React Now

Latest stories from i100
Have you tried new the Independent Digital Edition apps?
iJobs Job Widget
iJobs General

Recruitment Genius: Service and Installation Engineer

£22000 - £28000 per annum: Recruitment Genius: A fantastic opportunity has ari...

Recruitment Genius: SEO / Outreach Executive

£20000 - £23000 per annum: Recruitment Genius: Our client is a global marketin...

Recruitment Genius: Junior Estimator

£17000 - £18000 per annum: Recruitment Genius: A fantastic opportunity has ari...

Recruitment Genius: Sales Negotiator - OTE £24,000

£22000 - £24000 per annum: Recruitment Genius: An enthusiastic individual is r...

Day In a Page

Read Next
Newspaper stands have been criticised by the Child Eyes campaign  

There were more reader complaints this year – but, then again, there were more readers

Will Gore
 

People drink to shut out pain and stress – arresting them won’t help

Deborah Coughlin
A timely reminder of the bloody anniversary we all forgot

A timely reminder of the bloody anniversary we all forgot

Who remembers that this week we enter the 150th anniversary year of the end of the American Civil War, asks Robert Fisk
Homeless Veterans appeal: Former soldiers pay their respects to a friend who also served

Homeless Veterans appeal

Former soldiers pay their respects to a friend who also served
Downfall of Dustin 'Screech' Diamond, the 'Saved By The Bell' star charged with bar stabbing

Scarred by the bell

The downfall of the TV star charged with bar stabbing
Why 2014 was a year of technological let-downs

Why 2014 was a year of technological let-downs

Security breaches and overhyped start-ups dominated a year in which very little changed (save the size of your phone)
Cuba's golf revolution: But will the revolutionary nation take 'bourgeois' game to its heart?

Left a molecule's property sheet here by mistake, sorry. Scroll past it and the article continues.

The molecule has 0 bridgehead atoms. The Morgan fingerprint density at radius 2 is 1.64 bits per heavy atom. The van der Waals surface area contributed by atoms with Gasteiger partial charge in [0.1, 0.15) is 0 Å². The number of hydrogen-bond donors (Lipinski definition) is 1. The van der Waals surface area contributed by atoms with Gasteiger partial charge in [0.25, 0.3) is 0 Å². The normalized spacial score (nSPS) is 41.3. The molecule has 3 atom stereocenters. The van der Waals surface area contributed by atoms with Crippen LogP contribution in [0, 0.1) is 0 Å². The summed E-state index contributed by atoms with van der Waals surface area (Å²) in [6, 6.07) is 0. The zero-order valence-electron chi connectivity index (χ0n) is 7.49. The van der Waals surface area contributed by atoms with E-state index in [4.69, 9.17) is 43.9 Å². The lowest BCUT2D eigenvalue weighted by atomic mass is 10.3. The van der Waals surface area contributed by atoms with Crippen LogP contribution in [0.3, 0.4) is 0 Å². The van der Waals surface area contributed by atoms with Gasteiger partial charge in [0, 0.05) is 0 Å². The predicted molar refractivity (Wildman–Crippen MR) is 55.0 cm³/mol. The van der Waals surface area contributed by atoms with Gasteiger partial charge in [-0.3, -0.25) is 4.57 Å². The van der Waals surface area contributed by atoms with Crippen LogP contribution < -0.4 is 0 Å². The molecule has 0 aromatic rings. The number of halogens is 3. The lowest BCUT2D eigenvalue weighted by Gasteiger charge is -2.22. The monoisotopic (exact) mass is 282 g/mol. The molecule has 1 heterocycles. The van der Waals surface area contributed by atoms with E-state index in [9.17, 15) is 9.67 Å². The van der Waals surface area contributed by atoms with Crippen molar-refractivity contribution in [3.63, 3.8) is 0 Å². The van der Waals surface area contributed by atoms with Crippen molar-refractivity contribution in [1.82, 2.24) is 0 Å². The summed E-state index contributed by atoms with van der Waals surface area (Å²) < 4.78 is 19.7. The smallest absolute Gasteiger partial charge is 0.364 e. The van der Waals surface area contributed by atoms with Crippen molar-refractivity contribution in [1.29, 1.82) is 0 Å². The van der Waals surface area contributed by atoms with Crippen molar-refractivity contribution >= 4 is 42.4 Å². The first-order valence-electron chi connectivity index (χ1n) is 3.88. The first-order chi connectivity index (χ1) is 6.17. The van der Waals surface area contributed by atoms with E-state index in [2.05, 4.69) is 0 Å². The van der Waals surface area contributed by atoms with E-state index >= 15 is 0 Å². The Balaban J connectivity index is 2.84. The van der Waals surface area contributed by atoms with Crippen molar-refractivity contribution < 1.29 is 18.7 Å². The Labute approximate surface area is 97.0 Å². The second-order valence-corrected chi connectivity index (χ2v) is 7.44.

Will revolutionary Cuba take 'bourgeois' golf to its heart?

Fidel Castro ridiculed the game – but now investment in leisure resort projects is welcome
The Locked Room Mysteries: As a new collection of the genre’s best is published, its editor Otto Penzler explains the rules of engagement

The Locked Room Mysteries

As a new collection of the genre’s best is published, its editor explains the rules of engagement
Amy Adams on playing painter Margaret Keane in Tim Burton's Big Eyes

How I made myself Keane

Amy Adams hadn’t wanted to take the role of artist Margaret Keane, because she’d had enough of playing victims. But then she had a daughter, and saw the painter in a new light
Ed Richards: Parting view of Ofcom chief. . . we hate jokes on the disabled

Parting view of Ofcom chief... we hate jokes on the disabled

Bad language once got TV viewers irate, inciting calls to broadcasting switchboards. But now there is a worse offender, says retiring head of the media watchdog, Ed Richards
A look back at fashion in 2014: Wear in review

Wear in review

A look back at fashion in 2014
Ian Herbert: My 10 hopes for sport in 2015. Might just one of them happen?

Ian Herbert: My 10 hopes for sport in 2015

Might just one of them happen?
War with Isis: The West needs more than a White Knight

The West needs more than a White Knight

Despite billions spent on weapons, the US has not been able to counter Isis's gruesome tactics, says Patrick Cockburn
Return to Helmand: Private Davey Graham recalls the day he was shot by the Taliban

'The day I was shot by the Taliban'

Private Davey Graham was shot five times during an ambush in 2007 - it was the first, controversial photograph to show the dangers our soldiers faced in Helmand province
Revealed: the best and worst airlines for delays

Revealed: the best and worst airlines for delays

Many flyers are failing to claim compensation to which they are entitled, a new survey has found
The stories that defined 2014: From the Scottish independence referendum to the Ice Bucket Challenge, our writers voice their opinions

The stories that defined 2014

From the Scottish independence referendum to the Ice Bucket Challenge, our writers voice their opinions
Stoke-on-Trent becomes first British city to be classified as 'disaster resilient' by the United Nations

Disaster looming? Now you know where to head...

Which British city has become the first to be awarded special 'resilience' status by the UN?